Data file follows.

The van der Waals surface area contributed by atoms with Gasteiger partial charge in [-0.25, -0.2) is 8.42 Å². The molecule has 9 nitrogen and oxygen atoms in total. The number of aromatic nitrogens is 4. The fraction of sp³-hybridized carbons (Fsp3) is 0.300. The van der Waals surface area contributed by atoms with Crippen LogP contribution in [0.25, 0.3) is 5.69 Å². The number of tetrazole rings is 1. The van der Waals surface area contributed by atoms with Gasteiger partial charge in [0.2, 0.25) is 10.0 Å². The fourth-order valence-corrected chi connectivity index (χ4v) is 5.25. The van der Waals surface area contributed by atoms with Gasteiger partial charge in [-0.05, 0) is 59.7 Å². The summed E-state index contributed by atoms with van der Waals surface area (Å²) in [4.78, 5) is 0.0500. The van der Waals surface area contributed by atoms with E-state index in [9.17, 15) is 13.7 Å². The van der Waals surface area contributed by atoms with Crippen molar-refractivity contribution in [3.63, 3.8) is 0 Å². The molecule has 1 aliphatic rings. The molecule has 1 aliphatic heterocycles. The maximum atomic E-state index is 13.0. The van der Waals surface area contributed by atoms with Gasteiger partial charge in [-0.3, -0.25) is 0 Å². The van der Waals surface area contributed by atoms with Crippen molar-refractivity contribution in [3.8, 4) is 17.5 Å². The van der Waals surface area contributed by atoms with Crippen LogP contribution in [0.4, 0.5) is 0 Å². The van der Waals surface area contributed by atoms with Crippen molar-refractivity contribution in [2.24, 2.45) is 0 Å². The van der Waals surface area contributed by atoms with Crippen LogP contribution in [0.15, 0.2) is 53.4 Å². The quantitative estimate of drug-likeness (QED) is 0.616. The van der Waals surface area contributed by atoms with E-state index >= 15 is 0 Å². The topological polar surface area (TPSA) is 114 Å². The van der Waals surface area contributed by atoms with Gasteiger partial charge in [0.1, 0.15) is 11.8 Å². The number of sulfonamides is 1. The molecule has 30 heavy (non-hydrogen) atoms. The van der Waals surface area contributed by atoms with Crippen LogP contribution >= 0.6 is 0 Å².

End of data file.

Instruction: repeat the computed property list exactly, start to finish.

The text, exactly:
The van der Waals surface area contributed by atoms with Gasteiger partial charge in [-0.25, -0.2) is 8.42 Å². The molecule has 9 nitrogen and oxygen atoms in total. The number of aromatic nitrogens is 4. The fraction of sp³-hybridized carbons (Fsp3) is 0.300. The van der Waals surface area contributed by atoms with Crippen LogP contribution in [0.25, 0.3) is 5.69 Å². The number of tetrazole rings is 1. The van der Waals surface area contributed by atoms with Gasteiger partial charge in [0.2, 0.25) is 10.0 Å². The fourth-order valence-corrected chi connectivity index (χ4v) is 5.25. The van der Waals surface area contributed by atoms with Gasteiger partial charge in [-0.05, 0) is 59.7 Å². The summed E-state index contributed by atoms with van der Waals surface area (Å²) in [4.78, 5) is 0.0500. The van der Waals surface area contributed by atoms with E-state index in [9.17, 15) is 13.7 Å². The van der Waals surface area contributed by atoms with Crippen molar-refractivity contribution in [3.63, 3.8) is 0 Å². The molecule has 1 aliphatic rings. The molecule has 1 aliphatic heterocycles. The maximum atomic E-state index is 13.0. The van der Waals surface area contributed by atoms with Gasteiger partial charge in [-0.3, -0.25) is 0 Å². The van der Waals surface area contributed by atoms with Crippen molar-refractivity contribution in [3.8, 4) is 17.5 Å². The van der Waals surface area contributed by atoms with Crippen LogP contribution in [0.4, 0.5) is 0 Å². The van der Waals surface area contributed by atoms with Crippen molar-refractivity contribution in [2.24, 2.45) is 0 Å². The van der Waals surface area contributed by atoms with Crippen LogP contribution in [0.15, 0.2) is 53.4 Å². The quantitative estimate of drug-likeness (QED) is 0.616. The van der Waals surface area contributed by atoms with E-state index >= 15 is 0 Å². The topological polar surface area (TPSA) is 114 Å². The van der Waals surface area contributed by atoms with Gasteiger partial charge in [0.1, 0.15) is 11.8 Å². The number of sulfonamides is 1. The molecule has 30 heavy (non-hydrogen) atoms. The van der Waals surface area contributed by atoms with Crippen LogP contribution >= 0.6 is 0 Å².